Big Reveal: How to Hide Things from Your Reader

The Big Reveal.

It’s one of those things that you hear about but don’t fully appreciate until you see it done amazingly well.  This past week, my husband and I finally saw The Book of Eli with Denzel Washington.

If you don’t know this movie but plan to see it, read this post later because it is pretty much one massive spoiler.

You hear me?  SPOILER ALERT

Shortly after the movie opens, you learn that Eli is on a mission.  He is heading west.  You don’t know why.  You don’t know anything about his past, but it is important.  You get that because he’s willing to kill to make it happen.

This is a post-apocalyptic world of the ugliest kind.  Eli does what he has to do to survive.  He doesn’t harm others, which is more than you can say for a nice big chunk of the remaining population, but he doesn’t always help either.

Finally, you discover that Eli is carrying the last remaining King James Bible in the world. God has told him that he must take it West because that is where it is most needed.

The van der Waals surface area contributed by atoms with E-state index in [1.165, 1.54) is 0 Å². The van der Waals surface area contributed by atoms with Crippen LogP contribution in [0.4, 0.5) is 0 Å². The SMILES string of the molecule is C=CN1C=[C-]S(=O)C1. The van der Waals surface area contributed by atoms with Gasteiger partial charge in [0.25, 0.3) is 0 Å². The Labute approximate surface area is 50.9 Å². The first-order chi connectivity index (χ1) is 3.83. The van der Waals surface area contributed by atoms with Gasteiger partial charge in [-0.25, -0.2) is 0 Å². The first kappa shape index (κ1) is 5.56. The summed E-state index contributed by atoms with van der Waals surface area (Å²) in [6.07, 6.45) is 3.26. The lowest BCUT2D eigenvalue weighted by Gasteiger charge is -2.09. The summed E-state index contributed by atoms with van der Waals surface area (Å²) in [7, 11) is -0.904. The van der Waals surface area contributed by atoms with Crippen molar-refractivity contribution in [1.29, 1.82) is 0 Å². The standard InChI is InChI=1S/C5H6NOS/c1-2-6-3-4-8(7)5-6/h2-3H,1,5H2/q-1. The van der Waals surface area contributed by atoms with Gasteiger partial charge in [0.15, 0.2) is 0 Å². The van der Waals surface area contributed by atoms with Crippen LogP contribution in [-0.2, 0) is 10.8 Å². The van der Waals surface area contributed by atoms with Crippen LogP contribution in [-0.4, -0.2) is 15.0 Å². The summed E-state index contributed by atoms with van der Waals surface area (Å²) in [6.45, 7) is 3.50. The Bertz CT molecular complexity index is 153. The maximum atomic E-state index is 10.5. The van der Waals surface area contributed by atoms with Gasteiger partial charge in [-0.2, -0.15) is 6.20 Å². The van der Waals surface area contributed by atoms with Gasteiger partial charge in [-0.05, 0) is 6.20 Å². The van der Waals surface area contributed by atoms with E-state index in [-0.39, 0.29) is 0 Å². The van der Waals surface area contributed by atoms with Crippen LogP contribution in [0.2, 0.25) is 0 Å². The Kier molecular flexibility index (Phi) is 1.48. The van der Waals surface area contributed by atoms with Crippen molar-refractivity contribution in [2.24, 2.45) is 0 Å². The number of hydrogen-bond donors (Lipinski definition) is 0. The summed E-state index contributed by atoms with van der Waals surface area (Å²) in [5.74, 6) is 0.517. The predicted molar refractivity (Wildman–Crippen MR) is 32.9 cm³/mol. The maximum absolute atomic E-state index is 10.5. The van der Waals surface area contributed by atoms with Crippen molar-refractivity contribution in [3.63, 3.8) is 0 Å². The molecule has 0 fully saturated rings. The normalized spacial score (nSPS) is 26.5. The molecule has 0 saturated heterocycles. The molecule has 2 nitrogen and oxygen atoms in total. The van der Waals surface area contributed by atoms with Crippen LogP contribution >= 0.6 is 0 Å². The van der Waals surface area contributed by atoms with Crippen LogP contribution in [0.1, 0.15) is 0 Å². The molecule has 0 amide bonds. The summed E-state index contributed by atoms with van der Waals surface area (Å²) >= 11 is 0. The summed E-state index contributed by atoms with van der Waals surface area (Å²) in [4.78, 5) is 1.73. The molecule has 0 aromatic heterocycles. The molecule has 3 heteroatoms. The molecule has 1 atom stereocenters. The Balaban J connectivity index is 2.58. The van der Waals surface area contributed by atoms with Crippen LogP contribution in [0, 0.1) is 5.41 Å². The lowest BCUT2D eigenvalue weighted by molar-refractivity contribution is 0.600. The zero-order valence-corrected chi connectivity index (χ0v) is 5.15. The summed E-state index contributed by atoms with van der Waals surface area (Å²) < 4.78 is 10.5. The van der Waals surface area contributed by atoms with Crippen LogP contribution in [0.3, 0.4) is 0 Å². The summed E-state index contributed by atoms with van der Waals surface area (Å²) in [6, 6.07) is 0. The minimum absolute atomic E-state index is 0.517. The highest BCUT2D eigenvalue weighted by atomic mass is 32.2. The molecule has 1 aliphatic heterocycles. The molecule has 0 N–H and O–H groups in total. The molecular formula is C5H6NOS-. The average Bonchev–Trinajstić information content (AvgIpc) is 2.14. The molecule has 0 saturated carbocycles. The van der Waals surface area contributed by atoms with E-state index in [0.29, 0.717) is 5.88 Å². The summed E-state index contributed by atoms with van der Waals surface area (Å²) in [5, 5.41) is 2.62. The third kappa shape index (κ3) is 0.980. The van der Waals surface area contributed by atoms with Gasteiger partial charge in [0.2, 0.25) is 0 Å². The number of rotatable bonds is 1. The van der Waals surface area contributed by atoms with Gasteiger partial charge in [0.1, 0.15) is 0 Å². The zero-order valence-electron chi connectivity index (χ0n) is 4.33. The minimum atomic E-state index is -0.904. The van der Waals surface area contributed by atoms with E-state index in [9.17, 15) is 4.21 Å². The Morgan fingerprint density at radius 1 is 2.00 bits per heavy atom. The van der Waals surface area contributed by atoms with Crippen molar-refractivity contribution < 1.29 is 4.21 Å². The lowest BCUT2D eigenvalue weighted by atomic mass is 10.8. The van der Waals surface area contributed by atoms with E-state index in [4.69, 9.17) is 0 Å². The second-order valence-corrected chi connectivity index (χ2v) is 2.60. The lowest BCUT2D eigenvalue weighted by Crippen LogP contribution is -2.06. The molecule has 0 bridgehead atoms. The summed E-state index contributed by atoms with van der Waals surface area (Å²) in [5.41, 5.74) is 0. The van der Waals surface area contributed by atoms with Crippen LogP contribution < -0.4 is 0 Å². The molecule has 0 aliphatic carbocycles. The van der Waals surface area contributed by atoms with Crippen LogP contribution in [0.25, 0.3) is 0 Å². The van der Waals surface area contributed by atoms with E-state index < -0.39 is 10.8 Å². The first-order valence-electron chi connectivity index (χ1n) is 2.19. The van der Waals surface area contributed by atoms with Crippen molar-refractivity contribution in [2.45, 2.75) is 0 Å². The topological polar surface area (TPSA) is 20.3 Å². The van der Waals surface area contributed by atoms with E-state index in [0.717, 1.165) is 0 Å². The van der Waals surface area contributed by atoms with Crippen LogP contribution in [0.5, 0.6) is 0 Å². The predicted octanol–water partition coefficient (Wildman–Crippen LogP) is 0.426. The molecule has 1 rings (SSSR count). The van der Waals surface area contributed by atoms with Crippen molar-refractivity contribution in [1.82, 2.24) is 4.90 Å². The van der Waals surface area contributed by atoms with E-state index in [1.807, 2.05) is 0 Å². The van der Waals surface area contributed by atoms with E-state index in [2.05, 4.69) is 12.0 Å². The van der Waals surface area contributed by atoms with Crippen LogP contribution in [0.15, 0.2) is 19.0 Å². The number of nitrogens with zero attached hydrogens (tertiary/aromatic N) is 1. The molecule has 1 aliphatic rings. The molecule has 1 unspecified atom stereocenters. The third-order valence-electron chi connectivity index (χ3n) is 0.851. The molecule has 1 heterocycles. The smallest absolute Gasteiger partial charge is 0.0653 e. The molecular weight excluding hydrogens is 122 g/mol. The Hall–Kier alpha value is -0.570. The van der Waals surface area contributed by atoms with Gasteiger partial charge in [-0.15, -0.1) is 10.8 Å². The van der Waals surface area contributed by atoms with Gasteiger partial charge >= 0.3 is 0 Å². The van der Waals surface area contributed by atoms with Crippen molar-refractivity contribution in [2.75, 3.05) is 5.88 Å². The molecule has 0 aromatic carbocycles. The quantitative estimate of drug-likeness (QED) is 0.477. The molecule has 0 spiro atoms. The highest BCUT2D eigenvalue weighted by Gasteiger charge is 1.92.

But the bad guys manage to steal this Bible but Eli doesn’t give up on his journey.  You wonder why — surely he must have tricked them.  They don’t really have the Bible.

At the end, you realize that they do but they can’t read it because it is braille.  Eli is blind.

Whoa!   Blind!  This big tough guy that survived all this stuff?  Yep, blind.  You go back through the movie and realize that there is a reason he doesn’t jump into every fight he encounters (he isn’t just callous), he has to hear someone to fight them, he prefers to walk on roads, you’ve never seen his eyes.

Yep.  Blind.  A pretty darn important fact but one that they never pointed out in the whole stinking movie.  Sure, you might question that a blind guy could do all he did (including memorize the entire Bible when you can’t even remember your own phone number) but this is a Big Reveal that really and truly worked.

The director and the screen writer do not lie to you, but they do let you misinterpret various things that happen.  One of these is when Eli is talking to a blind woman and makes a comment about “us.”  You think he means survivors.  He really means people that were blind before the war.

I’ve never used a big reveal in my own writing, but after this, I’m very tempted to give it a try.


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